“The world is total $hit.”
“Did you see that horrible story on social media?”
“The world is coming to an end.”
“I cannot believe they are going on a vacation again!”
Our smartphones in combination with social media has the ability to distort the users perception. The reason for this is because the media is biased of course and whatever bleeds, leads.
Now, this is one of those aspects of where you have to decide does your phone and social media use you or do you use it? Unfortunately, most people let the use of this tool impact them in a negative way and are totally clueless on how destructive this actually is.
DND didn’t work.
I tried DND (do not disturb). That still let people and some notifications in. Then, I switched to airplane mode. Cutting off all communication in or out.
What a great feeling.
I turn it on-
-When I am speaking
-When I’m working and need to focus
I can hear it now. I can’t do that.
Can’t means won’t.
You can… just flip it on and it’s done!
The problems with our phones and social media are complex I’ll give you that. However, the solution is easy, simple and fast.
I have to because I am constantly asked at my seminars and keynotes “what app do you recommend” for this or that? I try to always have a recommendation to offer. I even have a PDF document that contains my current and top recommendations. However, I recently discovered something about my app choice and usage. Personally I have migrated back to most of the native (IOS) apps. If I don’t use a native app I noticed that my chalices were always for the simple app.
I pondered why and how I choose the apps for may daily productivity and what I kept coming back to was simple! Simple is fast. Simple is not over complicated. Simple is reliable. Simple doesn’t require a lot of brain power thus not creating decision fatigue. Simple is all I require to get the job done.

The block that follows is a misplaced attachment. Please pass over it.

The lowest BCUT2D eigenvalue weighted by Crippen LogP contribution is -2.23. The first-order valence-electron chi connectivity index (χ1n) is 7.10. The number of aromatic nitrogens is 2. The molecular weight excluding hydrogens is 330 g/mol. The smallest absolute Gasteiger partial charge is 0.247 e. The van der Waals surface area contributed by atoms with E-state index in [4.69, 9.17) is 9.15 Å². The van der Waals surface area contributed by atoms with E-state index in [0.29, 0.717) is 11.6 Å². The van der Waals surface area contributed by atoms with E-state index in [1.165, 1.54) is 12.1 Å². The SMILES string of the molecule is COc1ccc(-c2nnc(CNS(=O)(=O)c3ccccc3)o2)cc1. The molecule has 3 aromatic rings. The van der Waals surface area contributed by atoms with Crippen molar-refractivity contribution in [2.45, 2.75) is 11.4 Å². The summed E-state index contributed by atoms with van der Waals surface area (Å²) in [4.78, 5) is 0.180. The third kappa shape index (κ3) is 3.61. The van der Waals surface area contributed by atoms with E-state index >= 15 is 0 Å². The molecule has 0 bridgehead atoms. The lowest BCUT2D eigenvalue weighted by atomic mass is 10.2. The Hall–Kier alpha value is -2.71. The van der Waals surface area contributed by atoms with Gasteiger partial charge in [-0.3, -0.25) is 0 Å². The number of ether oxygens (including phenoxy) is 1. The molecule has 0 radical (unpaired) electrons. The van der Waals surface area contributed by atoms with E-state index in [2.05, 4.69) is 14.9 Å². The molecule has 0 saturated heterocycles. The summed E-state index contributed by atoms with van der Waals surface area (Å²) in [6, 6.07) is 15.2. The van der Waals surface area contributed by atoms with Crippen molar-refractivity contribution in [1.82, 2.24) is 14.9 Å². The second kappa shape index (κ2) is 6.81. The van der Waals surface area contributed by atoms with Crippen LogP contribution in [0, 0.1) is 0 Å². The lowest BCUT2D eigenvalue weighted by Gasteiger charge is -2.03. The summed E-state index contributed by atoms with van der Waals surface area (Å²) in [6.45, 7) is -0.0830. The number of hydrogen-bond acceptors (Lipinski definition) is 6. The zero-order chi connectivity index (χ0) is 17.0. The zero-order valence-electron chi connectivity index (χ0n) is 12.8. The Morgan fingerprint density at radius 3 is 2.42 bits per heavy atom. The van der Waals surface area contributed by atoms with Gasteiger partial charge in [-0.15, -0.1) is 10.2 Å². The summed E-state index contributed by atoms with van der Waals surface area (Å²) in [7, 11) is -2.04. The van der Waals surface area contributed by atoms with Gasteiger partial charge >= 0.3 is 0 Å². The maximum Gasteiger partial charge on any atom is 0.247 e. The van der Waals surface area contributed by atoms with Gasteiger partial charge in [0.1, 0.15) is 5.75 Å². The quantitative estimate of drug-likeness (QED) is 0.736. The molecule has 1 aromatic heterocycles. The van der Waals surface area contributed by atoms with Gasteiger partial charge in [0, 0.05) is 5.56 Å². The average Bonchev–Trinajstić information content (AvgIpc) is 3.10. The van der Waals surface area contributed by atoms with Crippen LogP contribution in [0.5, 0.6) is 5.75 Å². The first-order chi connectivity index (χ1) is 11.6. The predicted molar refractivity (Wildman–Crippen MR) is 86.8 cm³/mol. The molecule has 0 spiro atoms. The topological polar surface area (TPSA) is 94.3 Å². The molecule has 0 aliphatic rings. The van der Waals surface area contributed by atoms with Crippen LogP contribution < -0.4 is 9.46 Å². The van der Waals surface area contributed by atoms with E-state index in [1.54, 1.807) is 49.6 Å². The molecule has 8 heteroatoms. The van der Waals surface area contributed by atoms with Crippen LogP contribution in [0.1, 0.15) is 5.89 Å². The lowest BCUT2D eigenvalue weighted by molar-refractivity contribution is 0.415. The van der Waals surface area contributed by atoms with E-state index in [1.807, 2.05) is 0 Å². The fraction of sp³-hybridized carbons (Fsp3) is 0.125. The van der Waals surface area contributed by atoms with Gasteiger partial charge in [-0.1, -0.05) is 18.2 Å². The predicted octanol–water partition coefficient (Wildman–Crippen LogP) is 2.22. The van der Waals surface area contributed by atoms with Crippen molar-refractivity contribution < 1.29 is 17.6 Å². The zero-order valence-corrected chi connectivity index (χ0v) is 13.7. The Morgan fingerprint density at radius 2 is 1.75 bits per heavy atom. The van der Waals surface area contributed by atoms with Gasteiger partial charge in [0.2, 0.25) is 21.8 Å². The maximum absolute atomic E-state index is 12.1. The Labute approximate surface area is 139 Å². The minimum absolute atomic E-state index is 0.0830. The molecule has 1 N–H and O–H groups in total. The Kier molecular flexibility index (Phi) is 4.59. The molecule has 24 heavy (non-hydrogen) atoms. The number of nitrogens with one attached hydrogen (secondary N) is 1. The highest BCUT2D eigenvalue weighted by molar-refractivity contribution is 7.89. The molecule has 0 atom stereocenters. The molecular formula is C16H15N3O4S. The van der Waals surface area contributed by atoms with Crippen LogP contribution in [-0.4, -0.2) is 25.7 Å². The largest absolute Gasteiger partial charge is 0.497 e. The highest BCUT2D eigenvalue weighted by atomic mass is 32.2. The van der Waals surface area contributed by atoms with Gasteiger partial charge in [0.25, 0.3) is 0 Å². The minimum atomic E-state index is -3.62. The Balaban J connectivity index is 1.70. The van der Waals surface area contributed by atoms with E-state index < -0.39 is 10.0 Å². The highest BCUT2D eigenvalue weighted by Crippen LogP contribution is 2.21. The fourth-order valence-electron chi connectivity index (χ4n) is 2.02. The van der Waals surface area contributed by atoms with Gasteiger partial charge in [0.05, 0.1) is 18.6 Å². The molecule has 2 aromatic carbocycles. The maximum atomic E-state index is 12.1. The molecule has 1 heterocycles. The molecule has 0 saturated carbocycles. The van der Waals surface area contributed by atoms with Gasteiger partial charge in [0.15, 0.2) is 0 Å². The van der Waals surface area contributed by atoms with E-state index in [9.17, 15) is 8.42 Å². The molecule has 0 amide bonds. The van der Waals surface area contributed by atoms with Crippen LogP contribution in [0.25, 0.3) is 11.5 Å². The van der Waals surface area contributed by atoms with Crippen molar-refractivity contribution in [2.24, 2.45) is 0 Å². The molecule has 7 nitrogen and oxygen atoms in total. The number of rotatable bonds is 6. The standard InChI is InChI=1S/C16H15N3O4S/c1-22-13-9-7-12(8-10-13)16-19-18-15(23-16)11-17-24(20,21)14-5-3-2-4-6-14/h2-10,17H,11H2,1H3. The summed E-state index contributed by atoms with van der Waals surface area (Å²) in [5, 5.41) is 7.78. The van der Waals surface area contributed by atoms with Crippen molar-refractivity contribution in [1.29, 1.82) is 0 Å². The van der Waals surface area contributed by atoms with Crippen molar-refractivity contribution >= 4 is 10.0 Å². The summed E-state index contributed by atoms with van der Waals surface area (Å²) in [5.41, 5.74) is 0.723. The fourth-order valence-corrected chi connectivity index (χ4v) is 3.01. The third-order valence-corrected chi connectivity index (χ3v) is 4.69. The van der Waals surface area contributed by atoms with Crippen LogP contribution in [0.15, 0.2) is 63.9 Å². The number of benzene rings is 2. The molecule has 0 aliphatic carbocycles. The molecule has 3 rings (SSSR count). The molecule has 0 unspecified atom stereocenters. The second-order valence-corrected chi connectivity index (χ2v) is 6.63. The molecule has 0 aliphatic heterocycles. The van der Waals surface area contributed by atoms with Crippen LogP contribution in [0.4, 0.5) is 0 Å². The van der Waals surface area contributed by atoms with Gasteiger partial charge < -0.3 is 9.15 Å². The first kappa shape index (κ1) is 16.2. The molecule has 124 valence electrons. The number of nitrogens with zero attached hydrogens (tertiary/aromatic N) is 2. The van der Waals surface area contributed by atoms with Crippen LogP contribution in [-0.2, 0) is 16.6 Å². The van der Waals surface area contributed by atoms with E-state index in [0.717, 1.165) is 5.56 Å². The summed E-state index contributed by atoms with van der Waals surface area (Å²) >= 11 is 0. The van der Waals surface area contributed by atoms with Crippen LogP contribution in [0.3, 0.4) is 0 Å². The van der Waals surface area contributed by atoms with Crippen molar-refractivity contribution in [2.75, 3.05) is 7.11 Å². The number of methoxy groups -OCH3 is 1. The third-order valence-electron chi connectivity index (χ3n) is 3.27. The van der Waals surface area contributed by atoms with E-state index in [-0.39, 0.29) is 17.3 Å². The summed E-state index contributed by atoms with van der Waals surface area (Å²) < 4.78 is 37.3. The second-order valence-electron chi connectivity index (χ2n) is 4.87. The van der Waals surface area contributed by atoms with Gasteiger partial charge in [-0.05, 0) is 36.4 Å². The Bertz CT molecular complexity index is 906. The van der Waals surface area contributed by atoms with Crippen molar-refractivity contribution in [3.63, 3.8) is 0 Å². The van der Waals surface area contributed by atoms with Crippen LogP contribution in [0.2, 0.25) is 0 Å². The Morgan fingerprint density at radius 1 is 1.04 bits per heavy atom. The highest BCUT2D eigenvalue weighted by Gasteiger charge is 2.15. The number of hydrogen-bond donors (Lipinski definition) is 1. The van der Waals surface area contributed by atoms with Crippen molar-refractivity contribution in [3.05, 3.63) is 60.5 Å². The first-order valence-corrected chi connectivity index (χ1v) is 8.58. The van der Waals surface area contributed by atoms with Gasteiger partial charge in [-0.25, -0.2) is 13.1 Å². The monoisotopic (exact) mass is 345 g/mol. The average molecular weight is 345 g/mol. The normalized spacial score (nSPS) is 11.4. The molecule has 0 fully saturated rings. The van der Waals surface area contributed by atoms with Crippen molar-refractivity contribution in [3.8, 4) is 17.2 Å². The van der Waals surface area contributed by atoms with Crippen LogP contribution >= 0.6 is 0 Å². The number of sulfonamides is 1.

Let me share some of my thinking here with you so that you can make an informed decision on if simple will work for you in the app department.
As a productivity expert speaking and writing on the subject of getting more done I have to tell you everything you can do to reduce decision fatigue is essential to your productivity success. We make 25,000-65,000 decisions a day. These decisions start as soon as we wake up. Snooze? No! I mean yes, I’m tired. Brown shoes or black? Oatmeal or avocado toast? Should I take Warm Springs road to work or the I-215? Some of these decisions seem trivial, but be warned: brown shoes or black shoes takes just as much out of the decision making allowance as making a decision on $100,000,000 project. Yep, true story.
This is why simple easy-to-use apps are key in not giving you decision fatigue. If the app is over complicated, just the act of adding an item to a to-do list can be taxing. I counted how many decisions I had to make to add a task to a very popular to-do app. Eight! It took eight decisions just to enter a simple task. I don’t know about you but I need all of the brain power I can recruit for higher cognitive pursuits. So, how many decisions is it to enter it into a “simple” app? None! Hit the plus sign and type, done! Want to save an article to read later? I tested a very elaborate app that boasts tons of features. It’s an app that is made for this sort of curation. It took 9 taps just to send it to the app. Two more click to specify the destination location. I switched to using Instapaper and in two clicks I have it sent, saved and ready to read as soon as I open the app.
Below is a list of simple apps to test. Kick the tires see if you notice the reduced trouble and decisions to execute just using the basic functions of these apps.
Reminders (Apple IOS)
Notes (Apple IOS)
Pen and paper (Yep, going old school)
Reader and content curator: